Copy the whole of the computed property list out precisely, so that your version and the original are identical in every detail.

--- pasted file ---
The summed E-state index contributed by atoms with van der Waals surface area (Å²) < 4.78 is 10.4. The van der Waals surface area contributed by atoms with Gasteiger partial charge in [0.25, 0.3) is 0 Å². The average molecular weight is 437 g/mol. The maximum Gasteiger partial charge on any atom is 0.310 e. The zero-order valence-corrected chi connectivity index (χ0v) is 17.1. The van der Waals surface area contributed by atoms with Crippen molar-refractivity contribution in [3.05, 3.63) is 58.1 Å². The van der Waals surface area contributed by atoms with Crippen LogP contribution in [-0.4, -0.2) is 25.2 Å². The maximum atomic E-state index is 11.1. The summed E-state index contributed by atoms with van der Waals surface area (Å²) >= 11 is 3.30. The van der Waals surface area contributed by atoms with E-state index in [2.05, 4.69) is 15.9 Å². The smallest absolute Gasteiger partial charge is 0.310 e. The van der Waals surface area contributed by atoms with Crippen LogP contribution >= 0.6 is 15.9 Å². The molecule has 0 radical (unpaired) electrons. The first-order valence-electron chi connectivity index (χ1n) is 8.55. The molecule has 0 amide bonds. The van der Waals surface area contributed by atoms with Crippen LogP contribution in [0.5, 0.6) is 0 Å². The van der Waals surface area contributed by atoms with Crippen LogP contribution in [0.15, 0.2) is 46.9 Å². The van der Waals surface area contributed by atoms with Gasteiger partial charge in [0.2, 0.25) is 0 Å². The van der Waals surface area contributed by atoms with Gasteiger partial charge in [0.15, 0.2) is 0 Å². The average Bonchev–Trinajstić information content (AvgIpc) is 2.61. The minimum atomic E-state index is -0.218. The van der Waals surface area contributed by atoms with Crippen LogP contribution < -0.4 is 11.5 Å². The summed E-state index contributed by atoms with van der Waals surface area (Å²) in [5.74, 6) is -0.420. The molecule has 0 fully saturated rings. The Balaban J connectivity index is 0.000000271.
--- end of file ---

The summed E-state index contributed by atoms with van der Waals surface area (Å²) < 4.78 is 10.4. The van der Waals surface area contributed by atoms with Gasteiger partial charge in [0.25, 0.3) is 0 Å². The average molecular weight is 437 g/mol. The maximum Gasteiger partial charge on any atom is 0.310 e. The zero-order valence-corrected chi connectivity index (χ0v) is 17.1. The van der Waals surface area contributed by atoms with Crippen molar-refractivity contribution in [3.05, 3.63) is 58.1 Å². The van der Waals surface area contributed by atoms with Crippen LogP contribution in [-0.4, -0.2) is 25.2 Å². The maximum atomic E-state index is 11.1. The summed E-state index contributed by atoms with van der Waals surface area (Å²) >= 11 is 3.30. The van der Waals surface area contributed by atoms with E-state index in [2.05, 4.69) is 15.9 Å². The smallest absolute Gasteiger partial charge is 0.310 e. The van der Waals surface area contributed by atoms with Crippen LogP contribution >= 0.6 is 15.9 Å². The molecule has 0 radical (unpaired) electrons. The first-order valence-electron chi connectivity index (χ1n) is 8.55. The molecule has 0 amide bonds. The van der Waals surface area contributed by atoms with Crippen LogP contribution in [0.5, 0.6) is 0 Å². The van der Waals surface area contributed by atoms with Crippen LogP contribution in [0.15, 0.2) is 46.9 Å². The van der Waals surface area contributed by atoms with Gasteiger partial charge in [0.2, 0.25) is 0 Å². The van der Waals surface area contributed by atoms with Gasteiger partial charge in [0.15, 0.2) is 0 Å². The average Bonchev–Trinajstić information content (AvgIpc) is 2.61. The minimum atomic E-state index is -0.218. The van der Waals surface area contributed by atoms with Crippen LogP contribution < -0.4 is 11.5 Å². The summed E-state index contributed by atoms with van der Waals surface area (Å²) in [5.74, 6) is -0.420. The molecule has 0 fully saturated rings. The Balaban J connectivity index is 0.000000271.